“I don’t believe that when you get into a creative place, you’re giving up thinking. You’re super-thinking – better and with more parts of your mind than you do normally.”

That is a comment by social psychologist, teacher and author Susan K. Perry, PhD from our interview.

She added that there is a ‘busy mind’ aspect of our thinking, which “means you’re fragmented, you’re unfocused, distracted, too many things on your mind.

“You want to get to a place which is both loose, relaxed, and focused.

“What I found in my studies of flow are that two things you need to do to get to this place where time stops and you can be most creative, are to loosen up, and focus in. It’s a paradox, obviously, to be loose and focused at the same time. And they overlap, and one may come before the other.”

From my (text) interview with Susan Perry.

You can also listen to our podcast interview: Susan K. Perry, Ph.D. on writing.

The author of “Flow – the Psychology of Optimal Experience” and a number of related books, psychologist Mihaly Csikszentmihalyi (pronounced me-high chick-sent-me-high) says we can facilitate the conditions for this quality of optimal functioning, and that it may be found in a wide range of careers and activities.

For his doctoral thesis on “how visual artists create art” he studied photos taken every three minutes as artists created a painting. He says he was “struck by how deeply they were involved in work, forgetting everything else.

“That state seemed so intriguing that I started also looking for it in chess players, in rock climbers, in dancers and in musicians.

“I expected to find substantial differences in all their activities, but people reported very similar accounts of how they felt. Then, I started looking at professions like surgery and found the same elements there – a challenge which provides clear, high goals and immediate feedback… They forget themselves, the time, their problems.”

Deep play

A related concept has been explored by Diane Ackerman, a poet, essayist and naturalist who teaches creativity at Cornell.

In her book “Deep Play” she talks about being able to “play anywhere that is set off from reality, whether it be a playground, a field, a church or a garage.”

She says “Deep play doesn’t have to do with an activity, like shallow play. It has to do with attitude or an extraordinarily intense state… Swept up by the deeper states of play, one feels balanced, creative, focused…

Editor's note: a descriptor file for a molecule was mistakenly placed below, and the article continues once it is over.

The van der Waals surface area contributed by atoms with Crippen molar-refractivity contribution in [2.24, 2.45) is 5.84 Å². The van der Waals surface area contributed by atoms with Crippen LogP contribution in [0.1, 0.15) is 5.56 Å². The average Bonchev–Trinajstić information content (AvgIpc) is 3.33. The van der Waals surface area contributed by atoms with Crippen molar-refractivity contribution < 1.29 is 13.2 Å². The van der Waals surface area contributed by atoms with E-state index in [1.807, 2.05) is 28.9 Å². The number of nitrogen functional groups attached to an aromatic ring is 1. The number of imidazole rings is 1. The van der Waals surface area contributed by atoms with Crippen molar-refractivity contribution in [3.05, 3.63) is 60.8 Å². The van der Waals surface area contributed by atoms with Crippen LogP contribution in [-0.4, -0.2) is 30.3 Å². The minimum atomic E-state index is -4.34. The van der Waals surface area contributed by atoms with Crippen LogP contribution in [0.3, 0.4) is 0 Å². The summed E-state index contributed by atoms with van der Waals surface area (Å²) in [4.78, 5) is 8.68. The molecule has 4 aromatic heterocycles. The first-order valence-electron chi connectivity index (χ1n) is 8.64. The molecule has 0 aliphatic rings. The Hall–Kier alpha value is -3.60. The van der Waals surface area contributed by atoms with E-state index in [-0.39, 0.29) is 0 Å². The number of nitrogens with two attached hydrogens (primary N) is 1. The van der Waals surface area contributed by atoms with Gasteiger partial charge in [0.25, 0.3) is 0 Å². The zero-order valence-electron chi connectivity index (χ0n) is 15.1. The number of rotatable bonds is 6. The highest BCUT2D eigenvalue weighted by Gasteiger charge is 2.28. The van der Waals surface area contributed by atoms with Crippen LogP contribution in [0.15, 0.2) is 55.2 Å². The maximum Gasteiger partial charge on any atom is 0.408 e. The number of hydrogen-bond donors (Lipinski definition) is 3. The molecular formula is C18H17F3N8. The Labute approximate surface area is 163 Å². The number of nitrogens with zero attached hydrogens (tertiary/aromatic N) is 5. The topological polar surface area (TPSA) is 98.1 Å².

“Deep play is an absence of mental noise — liberating, soothing, and exciting. It means no analysis, no explanation, no promises, no goals, no worries. You are completely open to the drama of life that may unfold.”

From my article Creativity and Flow Psychology.

Getting into flow

Ackerman and other writers and psychologists are describing a quality of awareness and creative expression from that state of mind, that is relatively free of critical thinking, judgment and agendas. Of course, all of those may at some point enter in and be important for creative accomplishment, but more consciously flowing and doing what we can to get into the ‘zone’ can help us be more creative.

In a new post of hers, Susan Perry also notes the creative value of play.

She says, “Forget about the goal and find the fun. This is the most crucial key to entering flow. Put all thought of audience aside for the time being and find something pleasurable about what you’re trying to create.

“If it’s not fun, figure out why not and make it more engaging for yourself. There’s nothing trivial about fun, as I’ve found in my talks with great creative individuals. It’s one of the many motivators that bring them back to the work they do, day in and day out.”

From article: 5 Keys to Unlock Your Creative Motivation, By Susan K. Perry, The Creativity Post, Mar 22, 2012.


Writing in Flow, by Susan K. Perry, Ph.D.

Deep Play, by Diane Ackerman.

Flow: The Psychology of Optimal Experience, by Mihaly Csikszentmihalyi.

The image reminds me of this state of flow; it comes from the book Miyelo, by Viggo Mortensen – a series of large-scale, panoramic photographs of a Lakota Ghost Dance.